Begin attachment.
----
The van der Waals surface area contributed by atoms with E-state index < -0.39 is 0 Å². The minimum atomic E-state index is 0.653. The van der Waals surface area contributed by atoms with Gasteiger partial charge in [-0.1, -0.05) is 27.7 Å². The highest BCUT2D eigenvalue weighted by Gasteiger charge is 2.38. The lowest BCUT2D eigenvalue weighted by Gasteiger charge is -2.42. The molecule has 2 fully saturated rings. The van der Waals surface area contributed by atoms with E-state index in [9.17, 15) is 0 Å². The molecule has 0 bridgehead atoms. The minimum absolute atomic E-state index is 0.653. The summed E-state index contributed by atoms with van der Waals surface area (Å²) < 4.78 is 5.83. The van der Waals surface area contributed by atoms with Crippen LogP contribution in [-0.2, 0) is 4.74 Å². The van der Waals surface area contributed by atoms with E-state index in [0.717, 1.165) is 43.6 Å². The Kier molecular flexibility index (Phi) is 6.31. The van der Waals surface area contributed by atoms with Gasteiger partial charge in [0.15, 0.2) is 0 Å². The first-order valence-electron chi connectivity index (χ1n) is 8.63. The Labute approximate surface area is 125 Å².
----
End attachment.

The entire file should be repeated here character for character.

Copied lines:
The van der Waals surface area contributed by atoms with E-state index < -0.39 is 0 Å². The minimum atomic E-state index is 0.653. The van der Waals surface area contributed by atoms with Gasteiger partial charge in [-0.1, -0.05) is 27.7 Å². The highest BCUT2D eigenvalue weighted by Gasteiger charge is 2.38. The lowest BCUT2D eigenvalue weighted by Gasteiger charge is -2.42. The molecule has 2 fully saturated rings. The van der Waals surface area contributed by atoms with E-state index in [9.17, 15) is 0 Å². The molecule has 0 bridgehead atoms. The minimum absolute atomic E-state index is 0.653. The summed E-state index contributed by atoms with van der Waals surface area (Å²) < 4.78 is 5.83. The van der Waals surface area contributed by atoms with Crippen LogP contribution in [-0.2, 0) is 4.74 Å². The van der Waals surface area contributed by atoms with E-state index in [0.717, 1.165) is 43.6 Å². The Kier molecular flexibility index (Phi) is 6.31. The van der Waals surface area contributed by atoms with Gasteiger partial charge in [0.15, 0.2) is 0 Å². The first-order valence-electron chi connectivity index (χ1n) is 8.63. The Labute approximate surface area is 125 Å².